Back in December when I was out exploring the new world, I had no idea what I had signed up for.
The girl’s dormitory I was living in was held in fear by those who knew. It was to approached with caution, dreaded by men and women alike. Among its many residents, was one so feared that a mere mention of its name was enough to shake the girls in their boots. A mere glimpse of its glowing red eyes in the dark would send shivers down our spines. It was a rat.
Now, as with all things in life that are miserable and cannot be changed, we just learned to live with it. So we did what any sane group of girls would do when they have a rat in their dormitory, a rat which was not only fearless but rather intent on expanding its family in the safe abyss of the airy well-lit room, we gave it a name. From that day forth, the rat was named Ganesha.
In the beginning things went well and the girls quietly coexisted with Ganesha and its ever growing family. Apparently, the idea of family planning was lost on him. But then the honeymoon period ended and the actual trouble of an ill-formed alliance began. Every night I would be awakened by the annoying nibbling noises made by Ganesha as he helped himself to the goodies in my cupboard. After the initial shock and annoyance wore off, I accepted it as it is. In fact, after a while it became a ritual between us. Every night around 2-3 AM, I would hear a blood-curling crackling sound of tiny feet stomping over the polythene bags in the closed cupboard. I would wake groggily, rub my eyes and in the dark feel around for my antique sad little Nokia x1 phone which was to be my only accomplice in all this family drama. Half asleep, I would climb out of the bed, pull a broken chair from the corner ensuring I do not wake the other girls in the room, climb on it gingerly holding on to the wooden frame of the bed designed quite oddly to support an equally odd mosquito net. And then in one swift motion, I would open the cupboard and like a ninja or a homicidal cop, flash my dim melancholic flashlight, a perk of having antique phone, inside. Tada! I would find Ganesha there or maybe it is one of his kids, I am not really sure. You see it is hard to keep up; they do all have the same nose. For the purpose of our narration, let us just assume it was Ganesha. Anyways, I would find Ganesha lurking inside. We would look at each other intensely, each trying in their own unique way to get the message across.
“Would you please keep it down Ganesha! Some people need their beauty sleep” I hiss through my red-eyed stare.
“Would you stop flashing the light in my eyes you stupid girl on a rickety chair” replies the cold stare of Ganesha.
After what would seem like an eternity, punctuated only by cold quietness of the December night and a distant snore sweeping in from the adjacent men’s dorm, Ganesha would lazily climb on the cupboard door, very immaculately lick and clean its paws, after all he was rather serious about rat hygiene, and then bravely fly across the air onto the floor and then vanish into thin air, like a shadow.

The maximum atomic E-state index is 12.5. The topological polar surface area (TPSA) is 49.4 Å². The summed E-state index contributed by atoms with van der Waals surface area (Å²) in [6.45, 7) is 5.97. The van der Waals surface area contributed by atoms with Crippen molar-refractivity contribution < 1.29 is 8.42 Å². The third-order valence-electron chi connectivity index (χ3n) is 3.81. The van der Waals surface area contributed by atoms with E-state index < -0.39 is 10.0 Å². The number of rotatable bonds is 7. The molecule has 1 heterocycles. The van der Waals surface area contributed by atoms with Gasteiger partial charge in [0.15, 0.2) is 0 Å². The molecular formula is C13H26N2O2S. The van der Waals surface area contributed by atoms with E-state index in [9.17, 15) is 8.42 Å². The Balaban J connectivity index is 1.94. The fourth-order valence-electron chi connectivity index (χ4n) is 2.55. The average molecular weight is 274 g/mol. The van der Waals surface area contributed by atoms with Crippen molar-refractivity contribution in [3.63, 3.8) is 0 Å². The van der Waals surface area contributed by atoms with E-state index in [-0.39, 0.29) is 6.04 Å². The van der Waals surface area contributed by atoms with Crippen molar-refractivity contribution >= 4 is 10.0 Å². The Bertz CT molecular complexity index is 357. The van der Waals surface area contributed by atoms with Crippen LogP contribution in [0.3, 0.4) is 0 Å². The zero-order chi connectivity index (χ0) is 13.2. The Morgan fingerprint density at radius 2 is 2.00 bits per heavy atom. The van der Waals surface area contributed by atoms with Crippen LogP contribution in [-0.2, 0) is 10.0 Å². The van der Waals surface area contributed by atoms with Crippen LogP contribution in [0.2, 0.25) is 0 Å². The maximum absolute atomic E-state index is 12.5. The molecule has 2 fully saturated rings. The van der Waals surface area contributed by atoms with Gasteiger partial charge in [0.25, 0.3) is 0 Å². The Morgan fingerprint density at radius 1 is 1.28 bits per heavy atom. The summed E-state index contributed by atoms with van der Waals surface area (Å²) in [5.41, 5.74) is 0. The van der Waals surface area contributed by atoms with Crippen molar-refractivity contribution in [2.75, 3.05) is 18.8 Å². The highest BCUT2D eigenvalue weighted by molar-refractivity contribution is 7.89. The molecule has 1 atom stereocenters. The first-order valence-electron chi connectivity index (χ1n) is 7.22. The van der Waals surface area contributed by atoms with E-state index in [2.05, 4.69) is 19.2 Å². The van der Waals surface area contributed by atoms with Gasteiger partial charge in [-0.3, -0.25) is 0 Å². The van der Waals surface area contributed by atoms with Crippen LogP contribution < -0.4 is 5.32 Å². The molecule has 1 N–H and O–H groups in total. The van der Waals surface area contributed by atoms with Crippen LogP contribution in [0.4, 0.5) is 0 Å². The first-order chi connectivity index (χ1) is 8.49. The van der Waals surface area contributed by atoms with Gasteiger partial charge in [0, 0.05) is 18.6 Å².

I would then take a deep intentional breath, suspiciously flash my tiny light on the floor to ensure Ganesha wasn’t planning a surprise for me or getting squished by my big fat foot, then clumsily get down from the chair, walk back and tuck myself into the bed.
Few days later, after losing quite a good amount of sleep and at least three packets of perfectly delicious mouth watering cookies to Ganesha, I decided it was time to end our little rendezvous. This was to be the end of our relationship. So I did what any estranged relationship crusher would do. I moved my stuff from Ganesha’s cupboard, across the hall, to another one. I knew it would be hard on him but harsh times called for harsh measures.
“Chip… Chip… Chip…” a sharp sound of wood cracling pierced the silence of the night.
It was coming from my old cupboard.
I wake up groggily, rub my eyes and in the dark look around for my little red phone. I sleepily get out of my bed, pull the broken chair form the corner and gingerly climb on it holding on the poster on my bed, then open the cupboard door and flash my torch light inside with a swiftness which would put Jackie Chan to shame. I find Ganesha there looking confused and rather alarmed at the empty shelves and absence of cookies. He looked flabbergasted.
I look Ganesha in the eyes and go “ha! In your face!”.
I thought it was all over. I had finally earned my sleep. And then, from across the hall, another noise draws my attention.
“chip— chip— chip”
It was coming from my new cupboard.
Ganesha looks me the eyes. He smirks. “Gotcha!”.